Poll-Worker Drought Plagues Central Texas

Election officials in Central Texas are struggling to find workers to staff the polls with election day only a week away.
by | May 22, 2012
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By Benjamin Wermund, Austin American-Statesman, Texas

This month's back-to-back elections have spawned more than just voter fatigue. Election officials in Central Texas are struggling to find workers to staff the polls with election day only a week away.

A lengthy legal battle over redistricting pushed the primaries — normally held in March — back to May 29, just a few weeks after the May 12 local elections and a day after Memorial Day.

And with the job paying just $8 an hour, officials say they're struggling to lure new workers.

"All of that has combined to create the perfect storm of election worker shortage," said Bill Fairbrother, chairman of the Williamson County Republican Party.

His group, along with the Williamson County Democratic Party, is responsible for putting workers at more than 80 polling locations — each of which requires three to six workers from each party — across the county on election day. But many of the parties' regular poll workers scheduled vacations or said they don't want to work two elections in one month.

"I just can't imagine why some people won't cancel their cruises," Williamson County Democratic Party Chair Karen Carter joked. "It's just a disaster."

In Williamson County, both parties are especially struggling to find Spanish-speaking workers.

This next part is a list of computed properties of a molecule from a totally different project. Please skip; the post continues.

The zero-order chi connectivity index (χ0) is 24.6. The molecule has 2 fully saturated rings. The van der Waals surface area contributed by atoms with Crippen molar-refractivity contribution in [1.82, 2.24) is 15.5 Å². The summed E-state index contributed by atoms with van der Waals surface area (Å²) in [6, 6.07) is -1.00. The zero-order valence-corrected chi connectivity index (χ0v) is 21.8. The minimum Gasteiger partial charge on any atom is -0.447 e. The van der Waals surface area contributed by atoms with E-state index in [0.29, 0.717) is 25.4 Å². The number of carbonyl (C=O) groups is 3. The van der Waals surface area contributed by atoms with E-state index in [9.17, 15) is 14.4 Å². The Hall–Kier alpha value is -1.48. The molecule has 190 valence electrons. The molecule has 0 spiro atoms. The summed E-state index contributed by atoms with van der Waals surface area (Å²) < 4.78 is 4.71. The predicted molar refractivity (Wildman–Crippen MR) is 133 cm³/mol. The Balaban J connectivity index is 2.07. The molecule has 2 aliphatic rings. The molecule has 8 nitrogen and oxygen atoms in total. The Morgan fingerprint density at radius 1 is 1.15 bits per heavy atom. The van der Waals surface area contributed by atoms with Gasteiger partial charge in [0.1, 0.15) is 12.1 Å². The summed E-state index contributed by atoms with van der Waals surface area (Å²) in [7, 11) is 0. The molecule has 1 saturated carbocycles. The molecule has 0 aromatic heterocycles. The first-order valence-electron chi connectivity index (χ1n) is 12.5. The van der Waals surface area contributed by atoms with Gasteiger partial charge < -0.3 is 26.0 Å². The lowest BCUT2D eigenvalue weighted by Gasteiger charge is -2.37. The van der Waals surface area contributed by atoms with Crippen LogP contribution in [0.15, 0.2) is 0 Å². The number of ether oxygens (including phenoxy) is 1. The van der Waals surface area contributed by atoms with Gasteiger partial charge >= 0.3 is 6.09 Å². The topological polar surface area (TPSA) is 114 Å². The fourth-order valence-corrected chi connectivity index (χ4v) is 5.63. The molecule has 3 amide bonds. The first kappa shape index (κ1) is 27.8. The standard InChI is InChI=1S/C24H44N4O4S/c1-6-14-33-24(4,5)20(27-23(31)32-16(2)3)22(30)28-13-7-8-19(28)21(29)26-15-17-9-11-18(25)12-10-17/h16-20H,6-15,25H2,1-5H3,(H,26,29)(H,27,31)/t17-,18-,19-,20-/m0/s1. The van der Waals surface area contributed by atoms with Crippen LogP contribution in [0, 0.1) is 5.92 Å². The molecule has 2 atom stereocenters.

Carter, whose party was short more than 30 Spanish speakers late last week, said about half of the polling places still lack a bilingual worker.

Travis, Bastrop and Hays counties are experiencing varying levels of poll worker drought.

Travis County has about 180 polling places, each requiring at least five workers, County Clerk Dana DeBeauvoir said.

She said the county needed more than 100 workers early last week, and that gap has still not closed completely.

"We need all of it — Spanish speaking, people willing to travel, people to help us find more people. We need everything," DeBeauvoir said.

"It's one of those things where failure is not an option — we have to hold the election, and we have to have people there."

DeBeauvoir said if the parties can't scrounge up enough workers, county employees will have to step in and "bail it out."

"That's an expense to Travis County that's not fair. It will cost us more than $8 an hour to put them in place," she said.

Hays County, which needs about 200 poll workers, was short 10 to 15 Thursday, Elections Administrator Joyce Cowan said, and too few workers initially delayed the office from counting mail ballots.

In Bastrop County, there are 21 polling places that each require three or four workers.

"We're all trying to scramble to find workers," said Bridgette Escobedo, an election specialist in the county. "Plus, a lot of people are tired — they've worked already at the city and school elections."

Once the counties find the workers necessary to staff the polls, there is always the risk of workers dropping out, officials say.

"They suddenly realize it's a graduation; a lot of people forget it's the day after Memorial Day," Fairbrother said.

Poll workers need to be registered voters and declare a party for the primary. Duties include setting up and taking down the polling place, making sure voters are registered and answering any questions voters may have.

"Nine times out of 10, it's really, really easy," said Jose Orta, who recruits poll workers for the Williamson County Democratic Party.

DeBeauvoir said it's getting a little late in the game for recruiting.

"I'm nervous now," she said of the shortage.

©2012 Austin American-Statesman, Texas


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